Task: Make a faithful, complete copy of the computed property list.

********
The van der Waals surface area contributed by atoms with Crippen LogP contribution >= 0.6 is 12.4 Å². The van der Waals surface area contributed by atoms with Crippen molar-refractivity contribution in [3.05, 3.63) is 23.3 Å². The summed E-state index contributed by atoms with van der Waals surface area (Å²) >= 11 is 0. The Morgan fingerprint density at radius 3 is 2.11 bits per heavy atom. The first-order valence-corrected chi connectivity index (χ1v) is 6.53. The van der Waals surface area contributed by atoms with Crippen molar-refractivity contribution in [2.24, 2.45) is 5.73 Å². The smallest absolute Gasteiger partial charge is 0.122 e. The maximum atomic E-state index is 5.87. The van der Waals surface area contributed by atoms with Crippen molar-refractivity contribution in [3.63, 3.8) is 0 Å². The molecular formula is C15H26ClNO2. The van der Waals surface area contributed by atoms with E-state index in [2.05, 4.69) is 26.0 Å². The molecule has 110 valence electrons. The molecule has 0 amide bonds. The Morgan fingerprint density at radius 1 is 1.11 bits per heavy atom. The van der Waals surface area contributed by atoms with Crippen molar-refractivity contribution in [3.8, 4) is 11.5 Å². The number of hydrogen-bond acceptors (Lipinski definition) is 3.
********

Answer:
The van der Waals surface area contributed by atoms with Crippen LogP contribution >= 0.6 is 12.4 Å². The van der Waals surface area contributed by atoms with Crippen molar-refractivity contribution in [3.05, 3.63) is 23.3 Å². The summed E-state index contributed by atoms with van der Waals surface area (Å²) >= 11 is 0. The Morgan fingerprint density at radius 3 is 2.11 bits per heavy atom. The first-order valence-corrected chi connectivity index (χ1v) is 6.53. The van der Waals surface area contributed by atoms with Crippen molar-refractivity contribution in [2.24, 2.45) is 5.73 Å². The smallest absolute Gasteiger partial charge is 0.122 e. The maximum atomic E-state index is 5.87. The van der Waals surface area contributed by atoms with Crippen molar-refractivity contribution in [3.63, 3.8) is 0 Å². The molecular formula is C15H26ClNO2. The van der Waals surface area contributed by atoms with E-state index in [2.05, 4.69) is 26.0 Å². The molecule has 110 valence electrons. The molecule has 0 amide bonds. The Morgan fingerprint density at radius 1 is 1.11 bits per heavy atom. The van der Waals surface area contributed by atoms with Crippen molar-refractivity contribution in [3.8, 4) is 11.5 Å². The number of hydrogen-bond acceptors (Lipinski definition) is 3.